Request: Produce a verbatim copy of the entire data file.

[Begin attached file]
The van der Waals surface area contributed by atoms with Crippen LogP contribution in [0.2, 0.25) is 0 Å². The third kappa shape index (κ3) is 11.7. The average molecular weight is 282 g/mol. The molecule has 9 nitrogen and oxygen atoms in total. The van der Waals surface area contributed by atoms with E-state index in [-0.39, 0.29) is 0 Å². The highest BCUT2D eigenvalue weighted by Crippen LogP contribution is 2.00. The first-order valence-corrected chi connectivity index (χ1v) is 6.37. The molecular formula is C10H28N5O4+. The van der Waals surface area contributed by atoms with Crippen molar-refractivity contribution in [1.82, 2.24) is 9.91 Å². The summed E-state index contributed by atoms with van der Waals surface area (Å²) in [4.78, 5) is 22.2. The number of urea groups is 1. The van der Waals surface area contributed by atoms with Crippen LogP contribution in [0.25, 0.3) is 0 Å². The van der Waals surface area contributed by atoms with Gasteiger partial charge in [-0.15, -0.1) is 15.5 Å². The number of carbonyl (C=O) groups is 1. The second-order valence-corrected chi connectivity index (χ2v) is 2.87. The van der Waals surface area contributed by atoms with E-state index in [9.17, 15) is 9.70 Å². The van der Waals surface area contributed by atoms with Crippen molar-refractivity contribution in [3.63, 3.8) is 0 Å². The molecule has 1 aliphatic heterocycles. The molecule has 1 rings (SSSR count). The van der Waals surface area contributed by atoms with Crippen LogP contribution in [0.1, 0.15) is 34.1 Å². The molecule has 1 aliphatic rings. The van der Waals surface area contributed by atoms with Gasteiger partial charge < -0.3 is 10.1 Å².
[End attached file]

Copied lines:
The van der Waals surface area contributed by atoms with Crippen LogP contribution in [0.2, 0.25) is 0 Å². The third kappa shape index (κ3) is 11.7. The average molecular weight is 282 g/mol. The molecule has 9 nitrogen and oxygen atoms in total. The van der Waals surface area contributed by atoms with E-state index in [-0.39, 0.29) is 0 Å². The highest BCUT2D eigenvalue weighted by Crippen LogP contribution is 2.00. The first-order valence-corrected chi connectivity index (χ1v) is 6.37. The molecular formula is C10H28N5O4+. The van der Waals surface area contributed by atoms with Crippen molar-refractivity contribution in [1.82, 2.24) is 9.91 Å². The summed E-state index contributed by atoms with van der Waals surface area (Å²) in [4.78, 5) is 22.2. The number of urea groups is 1. The van der Waals surface area contributed by atoms with Crippen LogP contribution in [0.25, 0.3) is 0 Å². The van der Waals surface area contributed by atoms with Gasteiger partial charge in [-0.15, -0.1) is 15.5 Å². The number of carbonyl (C=O) groups is 1. The second-order valence-corrected chi connectivity index (χ2v) is 2.87. The van der Waals surface area contributed by atoms with E-state index in [9.17, 15) is 9.70 Å². The van der Waals surface area contributed by atoms with Crippen molar-refractivity contribution in [3.63, 3.8) is 0 Å². The molecule has 1 aliphatic heterocycles. The molecule has 1 rings (SSSR count). The van der Waals surface area contributed by atoms with Crippen LogP contribution in [0.1, 0.15) is 34.1 Å². The molecule has 1 aliphatic rings. The van der Waals surface area contributed by atoms with Gasteiger partial charge < -0.3 is 10.1 Å².